From: Ted Viens <email@example.com> Date: Sun, 19 Oct 1997 22:28:45 -0700 Fwd Date: Sun, 26 Oct 1997 07:39:50 -0500 Subject: Re: ACC: Remarkable Update By Bob Wolf > From: Stig_Agermose@online.pol.dk (Stig Agermose) > To: firstname.lastname@example.org > Date: Sat, 18 Oct 1997 12:45:50 +0100 > Subject: ACC: Remarkable Update By Bob Wolf > Found at: > http://www.sightings.com/ufo/accandloseufo.htm > ************************** > SIGHTINGS > =BF > ACC/Transistor Origin Update > and Did the Air Force > LOSE a UFO?! > by Bob Wolf > 10-17-97 > (Note: The following key points were edited from > Bob Wolf's lengthy ACC update by Stig Agermose) > =BF > Scientists at S.G. Thompson, RCA Research, Lawrence Livermore, NASA, > ACSA, Sarnoff Research and the Department of Defense all agree that the > Transistor was "brand spanking new" in December of 1947, had no > precedent and appeared to be inadequately and hastily researched, and > was unconnected to any prior technology. > =BF > Also: Nasa Astronaut Edgar Mitchell agrees with the basic idea of the > technology transfer at that time and later, "from a UFO captured by the > Defense Department". (See http://www.sightings.com/ufo/mitchell.htm > and > http://american-computer.com/mitchell.htm > - editor's note) > =BF > And: if you really knew anything about the Transistor's > phenomenological physics, you would know that there is NO WAY that > William Shockley could have stumbled onto it by studying "High Back > Voltage" Germanium Diodes. > =BF ---Snippety, hack, hack, cut-cut-cut--- No Foolin' Some of the original production runs of the actual Shockley Point Contact Transistors are still being found in old warehouse diggin's and are being sold by some electronic surplus dealers. Item No.: G5040 Antique Transistor These were among the first transistors made and we are selling them as a collector's item. The case is one of the most common metal cases for these early transistors. This one was made by Sprague and has long wire leads. The Electronic Goldmine 800-445-0697 8 am to 4:30 pm Arizona time. http://www.goldmine-elec.com Some twenty five years ago, I ordered an identical appearing transistor from an electronic surplus dealer near Peabody, Mass. They described it as a point contact transistor. In all of the surplus buys of transistors I have made in the past thirty years, I have never bought one called functional in the old style metal case. And I do remember the excitement in the hobby market when germanium transistors were suplanted by silicon. To be sure that these were not early planar transistors, but actual point contact transistors, one would have to be cut open and examined under a microscope. The point contact transistor would not have any visible surface patterns. Warning... Warning... The following comments are purely Conjecture... This is mere speculation on what I think really happened. Also some suggestions for different approaches in researching this contentious issue. Naturally, mindless speculation is most valuable when it serves as a hook for hanging more historically accurate information. Solid state diodes were only available in a couple of flavors. Point contact diodes derived from early cat's whiskers and metal-metal oxide diodes of the selenium or copper variety. Dopant effects creating P or N germanium were not yet well understood or appreciated. Shockley et al were primarily focused on the surface charge effects of purified germanium. One of them was studying the bulk surface charge properties, another the effect of over-zapping the whisker to the substrate and probably Shockley was diddling two whiskers on a common substrate and noticed the interdependant current effects. After a few months of diddling, a sufficiently repeatable combination of substrate purity and crystal orientation, and whisker metallurgy, placement and bonding, and device performance where discovered to permit thinking about prodution. Production techniques were devised and a few trusted manufacturers, such as Sprague, began production of the Shockley transistor. One small problem. The Shockley transistor was fragile, limited in performance, and widely varied in characteristics. They are usable but not very satisfying. Worse than this, there were few evident paths for the evolution of this solid state technology. Perhaps a covert activity was on a converging path. Soon after the Shockley team begins diddling two whiskers on a germanium substrate, intelligence officers show up and take one or two of the team into a secure room and show them the early investigation of a peculiar device. Microscopic studies revealed most of the surface of what is believed to be an electronic control device to be too intricate to decipher with a few larger patches of peculiar alloys often paired together. Metallurgical analysis had already determined that one of the alloys was a very pure silicon with a trace of boron, the other with a trace of arsenic. The selected team member was asked to speculate on these revelations and how they might be incorporated into the teams work. "Serendipitously" the member begins researching lightly doped semiconductors quickly focusing on boron and arsenic. Bonded layers and soon planar deposits are forming more rugged and repeatable transistors. Within a year, the fabrication lines are switched from making fully earth devised point contact transistors to producing back engineered non-earth planar transistors. Within another few years, transistors are being advertised in the Journal of the IRE for commercial production. Much of the support for the historical account of the discovery of the transistor is in the scientific papers highlighting the milestones in its development. The fault in this proof are the missing records of failure along the way. When researching an unknown technology, many mistakes and wrong paths will be taken. Lab notes should disclose these faults. I suspect that in the development of the Shockley point contact transistor there are many varieties of substrate tried, several alloys of whiskers, and a range of electronic parameters. Lab notes probably recount most of these experiments. My suspicion is that the body of lab notes revealing the many false attempts at selecting the best dopants and the best geometries for the junction transistor technology will be strangely inadequate. In the libraries of the former Soviet Union there exists peered reports and laboratory documents that prove the transistor was invented there. Yet we know that these papers reveal the effort of back engineered research. What would it tell us if the timeline and the paper trail of the introductin of the transistor in the old Soviet Union closely echoed the earlier historical development here? A couple of issues allow me to contemplate a non-earth source for modern semiconducter technology. One is the shortage of reported faulty research paths and broad sample variations. The other is the short timeline from crude proof of technology to commercial availability of an untried revolutionary device. Bye... Ted..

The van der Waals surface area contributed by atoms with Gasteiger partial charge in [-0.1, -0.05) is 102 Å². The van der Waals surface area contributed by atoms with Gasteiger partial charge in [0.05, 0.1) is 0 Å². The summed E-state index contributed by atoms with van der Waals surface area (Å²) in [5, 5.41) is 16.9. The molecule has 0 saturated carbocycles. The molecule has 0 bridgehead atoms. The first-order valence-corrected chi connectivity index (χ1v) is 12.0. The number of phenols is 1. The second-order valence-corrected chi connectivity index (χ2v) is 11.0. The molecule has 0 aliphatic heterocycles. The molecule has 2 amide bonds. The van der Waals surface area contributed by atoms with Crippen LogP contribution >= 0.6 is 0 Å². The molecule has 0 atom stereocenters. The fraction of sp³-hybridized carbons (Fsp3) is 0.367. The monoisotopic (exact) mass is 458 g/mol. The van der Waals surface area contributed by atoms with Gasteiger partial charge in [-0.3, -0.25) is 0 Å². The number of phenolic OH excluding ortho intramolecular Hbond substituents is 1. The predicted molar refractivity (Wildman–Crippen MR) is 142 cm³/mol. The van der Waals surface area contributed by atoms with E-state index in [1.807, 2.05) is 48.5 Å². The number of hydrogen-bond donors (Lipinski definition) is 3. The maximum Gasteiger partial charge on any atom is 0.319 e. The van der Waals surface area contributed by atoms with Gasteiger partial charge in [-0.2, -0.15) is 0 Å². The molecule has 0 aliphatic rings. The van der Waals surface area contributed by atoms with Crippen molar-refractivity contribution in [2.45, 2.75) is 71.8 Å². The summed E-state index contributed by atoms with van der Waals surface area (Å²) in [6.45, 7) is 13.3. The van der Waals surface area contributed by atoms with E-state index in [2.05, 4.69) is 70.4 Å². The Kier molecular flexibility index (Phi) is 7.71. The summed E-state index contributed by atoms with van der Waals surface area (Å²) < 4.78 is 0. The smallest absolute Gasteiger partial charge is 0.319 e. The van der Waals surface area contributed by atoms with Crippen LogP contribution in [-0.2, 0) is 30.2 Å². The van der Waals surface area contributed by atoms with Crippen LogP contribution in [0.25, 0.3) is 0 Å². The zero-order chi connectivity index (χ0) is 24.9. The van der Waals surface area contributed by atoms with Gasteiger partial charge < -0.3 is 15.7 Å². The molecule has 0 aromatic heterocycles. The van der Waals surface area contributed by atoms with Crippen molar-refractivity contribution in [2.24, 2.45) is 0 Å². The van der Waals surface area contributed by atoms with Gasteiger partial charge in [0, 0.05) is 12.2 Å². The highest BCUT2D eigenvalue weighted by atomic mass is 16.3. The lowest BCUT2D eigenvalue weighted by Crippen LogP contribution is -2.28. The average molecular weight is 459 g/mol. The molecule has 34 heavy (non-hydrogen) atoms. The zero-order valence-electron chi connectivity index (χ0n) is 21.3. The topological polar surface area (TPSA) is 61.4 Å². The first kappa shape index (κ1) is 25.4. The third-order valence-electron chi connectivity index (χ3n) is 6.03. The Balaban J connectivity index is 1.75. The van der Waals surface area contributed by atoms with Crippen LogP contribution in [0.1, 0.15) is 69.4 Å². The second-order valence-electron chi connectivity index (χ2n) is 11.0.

[ Next Message | Previous Message | This Day's Messages ]
This Month's Index |
UFO UpDates - Toronto - Operated by Errol Bruce-Knapp